Recent trends in hospital and clinic closures will devastate communities with only one hospital, according to U.S. News & World Report.
The closures are for a variety of reasons, including demographic shifts, politics and the economy, the article states, and reimbursement cuts to hospitals due to healthcare reform may exacerbate the problem. The issue is not just the lack of geographical access, but the fact that residents of "medical deserts" in rural areas are less likely to have good health insurance, Brian Smedley, Ph.D., a health policy expert with the Joint Center for Political and Economic Studies, told U.S. News.
"Unfortunately, health care remains a commodity that's bought and sold on the open market," and it's primarily up to hospitals to determine what the market will bear, Smedley said. "There's reason for concern that the trend will escalate."
Part of the problem is the unequal distribution of healthcare resources in rural areas, according to the article. Of the 5,700 hospitals in the U.S., only about 35 percent are in rural communities, and there are 640 counties nationwide lacking quick access to an acute care hospital. This represents nearly a quarter of all residential areas in the country.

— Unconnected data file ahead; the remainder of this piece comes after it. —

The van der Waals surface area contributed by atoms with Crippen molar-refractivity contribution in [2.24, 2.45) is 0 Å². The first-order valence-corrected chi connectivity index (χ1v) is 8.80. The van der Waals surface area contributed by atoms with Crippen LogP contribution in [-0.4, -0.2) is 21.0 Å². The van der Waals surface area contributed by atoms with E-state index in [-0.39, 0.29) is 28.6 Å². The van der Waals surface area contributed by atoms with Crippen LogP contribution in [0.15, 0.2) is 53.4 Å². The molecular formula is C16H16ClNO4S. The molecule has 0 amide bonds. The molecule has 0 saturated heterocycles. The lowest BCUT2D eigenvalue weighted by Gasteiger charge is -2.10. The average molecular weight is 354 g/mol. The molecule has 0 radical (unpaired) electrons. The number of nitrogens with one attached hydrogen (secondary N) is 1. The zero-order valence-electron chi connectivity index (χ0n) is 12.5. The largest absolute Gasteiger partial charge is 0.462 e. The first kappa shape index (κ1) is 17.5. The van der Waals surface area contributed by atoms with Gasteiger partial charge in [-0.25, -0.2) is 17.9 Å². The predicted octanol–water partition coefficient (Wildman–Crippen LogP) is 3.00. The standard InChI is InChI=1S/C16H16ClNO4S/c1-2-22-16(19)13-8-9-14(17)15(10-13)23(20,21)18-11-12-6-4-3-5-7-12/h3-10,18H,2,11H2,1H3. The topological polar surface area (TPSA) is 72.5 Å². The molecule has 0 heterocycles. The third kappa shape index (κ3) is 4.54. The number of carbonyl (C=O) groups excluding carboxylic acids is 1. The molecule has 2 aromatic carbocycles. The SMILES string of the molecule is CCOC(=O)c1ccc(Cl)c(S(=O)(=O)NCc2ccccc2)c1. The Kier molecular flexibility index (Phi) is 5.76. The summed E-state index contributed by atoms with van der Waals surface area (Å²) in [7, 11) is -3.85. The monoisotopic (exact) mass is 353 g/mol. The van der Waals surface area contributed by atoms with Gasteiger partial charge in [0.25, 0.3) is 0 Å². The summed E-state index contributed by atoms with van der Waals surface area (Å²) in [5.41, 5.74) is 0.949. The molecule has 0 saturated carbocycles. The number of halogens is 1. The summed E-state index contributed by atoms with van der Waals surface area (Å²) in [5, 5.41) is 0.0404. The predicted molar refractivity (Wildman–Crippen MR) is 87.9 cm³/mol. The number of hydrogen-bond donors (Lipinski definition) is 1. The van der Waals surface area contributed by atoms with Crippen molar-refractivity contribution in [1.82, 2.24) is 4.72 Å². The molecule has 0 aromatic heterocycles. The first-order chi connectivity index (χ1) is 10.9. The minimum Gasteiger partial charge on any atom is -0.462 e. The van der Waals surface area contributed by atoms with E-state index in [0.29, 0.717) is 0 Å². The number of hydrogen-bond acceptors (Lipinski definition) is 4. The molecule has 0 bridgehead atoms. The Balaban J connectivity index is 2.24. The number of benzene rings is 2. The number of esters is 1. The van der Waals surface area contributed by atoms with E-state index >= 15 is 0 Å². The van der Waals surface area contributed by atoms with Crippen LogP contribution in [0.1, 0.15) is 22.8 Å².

For example, the Shelby Regional Medical Center in Center, Texas, the only hospital in Shelby County, closed last year over allegations of billing fraud and inadequate patient care. The closest hospital is 20 miles away, according to the article. Meanwhile, in Mississippi, the dispute between Blue Cross-Blue Shield and HMA could cause the closure of up to six hospitals statewide.
An August recommendation by the Department of Health & Human Services' Office of Inspector General to rethink critical access hospital certification could result in the closure of multiple critical access hospitals, FierceHealthcare previously reported.
Underserved urban communities have similar troubles, according to U.S. News. Over the past 50 years, Detroit has gone from 42 hospitals serving 1.5 million people to four hospitals serving 700,000 people, many of whom are uninsured or unable to pay for treatment. Across the nation, the article states, nonprofit hospitals are closing locations that consistently lose money in favor of areas where patients are more likely to be insured.
To learn more:
- read the article